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Keane’s United Prospects and The Tevez Conundrum

It is now common knowledge that Royston Maurice Keane stepped down from his position as Sunderland manager. Having been in the club for over two seasons, he has given the fans a whole lot of glory than they can have imagined. (Glory, here, is a relative term. So I hope you get my drift.)

When he arrived first at Sunderland, he did the unthinkable by bringing them from rock bottom to promotion as champions — no mean feat for a rookie. In his second season he managed to keep his calm whilst confronted with defeats, poor refereeing decisions, long term injuries — stuff he’d rarely have experienced during his United career, where things came fairly easily.

His temperament as a manager, and his ability to motivate the players around him were very impressive. However, to see him step down as Sunderland manager when things continued to pan out in an unfavourable way, was disappointing to see. The press will go on about his reputation of being a quitter — and I don’t think one could quite equate walking away from the Ireland World Cup squad with this. I thought his walkout on that occasion was justified, although I’m sure it’s still a topic that fiercely divides people. But walking out of Sunderland, a team despite being in the relegation zone is still about 6 odd points off a UEFA place struck me as odd. He’s had money to spend. The board has backed him as much as a bottom of the table club board could. But he still felt the need to walk out. I need to know why. Because such behaviour may not necessarily help him get the United job.

United are among the better run clubs. And much of our success is built around stability of the men in key positions. We would ideally like managers who are in it for the long haul, and our board usually has a history of affording our manager that. Even during the peak “Fergie out!” times of 05/06, the board showed full faith in Fergie. Of course, managers like Fergie are a one-off.

But the question arises now: is Keane a good choice for a number 2 to Fergie? Could this be an opportunity for him to be groomed into the main job? Had I been asked this question a year ago, I might have thought Keane and Hughes getting a few more seasons under their belt before offering them the manager’s job. But I do see things we’d need in a number 2 that Keano falls short of.

Keane seems to like keeping a good distance from the players whilst leaving the training to his assistant. It’s something Fergie would ask the likes of Queiroz and Phelan to do. Handling training sessions and man management/motivations can be entirely different things — as Queiroz is now coming to terms with at Portugal. I don’t see a dog-walking Keane overseeing early morning drills with the players.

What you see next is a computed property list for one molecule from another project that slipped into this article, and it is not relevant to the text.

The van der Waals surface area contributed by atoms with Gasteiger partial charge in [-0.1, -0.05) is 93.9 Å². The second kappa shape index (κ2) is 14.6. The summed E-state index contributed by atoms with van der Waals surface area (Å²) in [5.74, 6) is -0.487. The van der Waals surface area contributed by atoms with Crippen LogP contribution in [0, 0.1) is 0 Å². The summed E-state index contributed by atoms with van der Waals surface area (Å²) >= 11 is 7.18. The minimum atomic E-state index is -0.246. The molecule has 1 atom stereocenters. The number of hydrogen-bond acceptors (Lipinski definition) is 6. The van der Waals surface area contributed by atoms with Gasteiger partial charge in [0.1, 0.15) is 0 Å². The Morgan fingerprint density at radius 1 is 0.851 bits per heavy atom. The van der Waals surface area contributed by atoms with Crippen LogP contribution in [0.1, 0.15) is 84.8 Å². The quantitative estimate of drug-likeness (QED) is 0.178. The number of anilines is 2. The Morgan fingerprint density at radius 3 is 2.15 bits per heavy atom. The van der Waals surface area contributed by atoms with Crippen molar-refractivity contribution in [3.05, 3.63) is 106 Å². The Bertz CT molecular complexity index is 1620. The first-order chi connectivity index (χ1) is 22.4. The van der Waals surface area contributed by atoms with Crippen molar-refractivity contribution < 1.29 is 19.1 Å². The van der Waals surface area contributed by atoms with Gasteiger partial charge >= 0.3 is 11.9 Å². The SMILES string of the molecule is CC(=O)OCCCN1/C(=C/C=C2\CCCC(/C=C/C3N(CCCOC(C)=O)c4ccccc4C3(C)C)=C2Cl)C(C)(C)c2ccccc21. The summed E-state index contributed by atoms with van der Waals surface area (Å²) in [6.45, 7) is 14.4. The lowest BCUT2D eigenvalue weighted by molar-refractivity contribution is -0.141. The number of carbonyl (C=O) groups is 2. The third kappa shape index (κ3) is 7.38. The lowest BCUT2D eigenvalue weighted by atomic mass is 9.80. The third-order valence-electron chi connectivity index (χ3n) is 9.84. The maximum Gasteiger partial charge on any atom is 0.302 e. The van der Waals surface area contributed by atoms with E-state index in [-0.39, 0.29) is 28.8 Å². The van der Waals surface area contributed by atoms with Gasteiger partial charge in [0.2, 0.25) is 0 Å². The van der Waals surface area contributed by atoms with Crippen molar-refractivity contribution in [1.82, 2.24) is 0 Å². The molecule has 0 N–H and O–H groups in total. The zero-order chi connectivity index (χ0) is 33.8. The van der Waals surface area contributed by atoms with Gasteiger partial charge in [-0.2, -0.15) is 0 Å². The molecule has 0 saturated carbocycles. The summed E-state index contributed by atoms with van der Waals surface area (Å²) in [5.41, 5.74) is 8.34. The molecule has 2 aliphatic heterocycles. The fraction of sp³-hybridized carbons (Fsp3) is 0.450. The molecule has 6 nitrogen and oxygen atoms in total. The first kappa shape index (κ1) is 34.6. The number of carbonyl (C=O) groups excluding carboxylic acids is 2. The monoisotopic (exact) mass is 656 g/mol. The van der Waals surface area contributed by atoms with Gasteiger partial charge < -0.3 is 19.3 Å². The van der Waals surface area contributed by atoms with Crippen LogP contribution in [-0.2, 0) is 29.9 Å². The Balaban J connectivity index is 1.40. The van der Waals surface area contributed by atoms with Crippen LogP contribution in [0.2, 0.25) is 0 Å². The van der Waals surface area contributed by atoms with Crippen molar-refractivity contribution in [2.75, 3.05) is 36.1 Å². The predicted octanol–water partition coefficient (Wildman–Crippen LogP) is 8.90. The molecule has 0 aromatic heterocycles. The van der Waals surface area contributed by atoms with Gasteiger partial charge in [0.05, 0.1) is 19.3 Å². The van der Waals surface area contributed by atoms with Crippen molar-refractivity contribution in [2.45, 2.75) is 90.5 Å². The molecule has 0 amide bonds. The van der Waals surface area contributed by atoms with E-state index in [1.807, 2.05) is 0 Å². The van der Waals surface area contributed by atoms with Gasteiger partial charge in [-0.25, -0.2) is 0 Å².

He’s also never struck me as a tactical genius. He’s intelligent, but I haven’t seen any brilliant substitutions that out manoeuvred teams. His players will run through walls, but they’ll do that for Fergie too. He speaks his mind, but I’d want a calm, tactician who can be the good cop to Fergie’s bad.

So I really am not sure of Keano’s United prospects.

* * *

Fan favourite Carlos Tevez who had a barnstorming display against Blackburn the other day has given a good headache for Ferguson. Yes, it was only the Carling Cup — many would say. But it wasn’t against league two opposition either. We played a midfield three of under 21s against a full strength Blackburn side that has historically been a thorn in our Premier League flesh. It’s still pretty much Mark Hughes’ side, and scoring 5 goals against them is something and Tevez’s performance was something to behold. He still makes few touches too many in the box. He still can over complicate things, but when on song, he can mix it up with the best. He, like most strikers in the world, is a confidence player. And the demons are not in the player’s ability; rather in Fergie’s handling of him. For a player who was dragged through court hearings to come to Old Trafford, to become an important component of our double winning side, only to end up ignored in favour of another record signing — it cannot get worse than this.

Tevez may have had his best game of the season, and while arguments calling this only a league cup game may have value, his selection in our first XI in subsequent weeks will be a point of contention for fans and manager alike.

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